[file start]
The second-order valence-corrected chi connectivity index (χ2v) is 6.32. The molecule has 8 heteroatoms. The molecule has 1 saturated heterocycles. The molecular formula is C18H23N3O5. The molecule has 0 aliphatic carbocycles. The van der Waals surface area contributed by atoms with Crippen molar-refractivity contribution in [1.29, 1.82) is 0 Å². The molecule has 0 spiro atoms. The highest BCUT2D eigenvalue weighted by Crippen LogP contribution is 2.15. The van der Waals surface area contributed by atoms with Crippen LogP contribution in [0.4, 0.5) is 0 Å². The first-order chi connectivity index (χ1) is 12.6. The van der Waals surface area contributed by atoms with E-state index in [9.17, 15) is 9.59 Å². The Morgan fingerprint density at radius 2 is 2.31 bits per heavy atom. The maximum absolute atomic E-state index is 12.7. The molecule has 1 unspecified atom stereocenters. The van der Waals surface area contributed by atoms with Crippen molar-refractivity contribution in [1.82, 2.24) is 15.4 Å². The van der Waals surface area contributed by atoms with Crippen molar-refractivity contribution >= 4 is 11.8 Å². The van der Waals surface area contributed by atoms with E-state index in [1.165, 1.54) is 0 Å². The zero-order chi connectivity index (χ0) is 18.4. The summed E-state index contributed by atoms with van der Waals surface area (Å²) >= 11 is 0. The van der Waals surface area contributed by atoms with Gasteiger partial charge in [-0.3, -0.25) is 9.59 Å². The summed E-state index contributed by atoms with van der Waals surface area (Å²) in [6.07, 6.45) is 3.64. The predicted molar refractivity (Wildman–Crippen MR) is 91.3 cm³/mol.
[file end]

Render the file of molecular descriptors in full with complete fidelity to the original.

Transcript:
The second-order valence-corrected chi connectivity index (χ2v) is 6.32. The molecule has 8 heteroatoms. The molecule has 1 saturated heterocycles. The molecular formula is C18H23N3O5. The molecule has 0 aliphatic carbocycles. The van der Waals surface area contributed by atoms with Crippen molar-refractivity contribution in [1.29, 1.82) is 0 Å². The molecule has 0 spiro atoms. The highest BCUT2D eigenvalue weighted by Crippen LogP contribution is 2.15. The van der Waals surface area contributed by atoms with Crippen LogP contribution in [0.4, 0.5) is 0 Å². The first-order chi connectivity index (χ1) is 12.6. The van der Waals surface area contributed by atoms with E-state index in [9.17, 15) is 9.59 Å². The Morgan fingerprint density at radius 2 is 2.31 bits per heavy atom. The maximum absolute atomic E-state index is 12.7. The molecule has 1 unspecified atom stereocenters. The van der Waals surface area contributed by atoms with Crippen molar-refractivity contribution in [1.82, 2.24) is 15.4 Å². The van der Waals surface area contributed by atoms with Crippen molar-refractivity contribution >= 4 is 11.8 Å². The van der Waals surface area contributed by atoms with E-state index in [1.165, 1.54) is 0 Å². The zero-order chi connectivity index (χ0) is 18.4. The summed E-state index contributed by atoms with van der Waals surface area (Å²) >= 11 is 0. The van der Waals surface area contributed by atoms with Gasteiger partial charge in [-0.3, -0.25) is 9.59 Å². The summed E-state index contributed by atoms with van der Waals surface area (Å²) in [6.07, 6.45) is 3.64. The predicted molar refractivity (Wildman–Crippen MR) is 91.3 cm³/mol.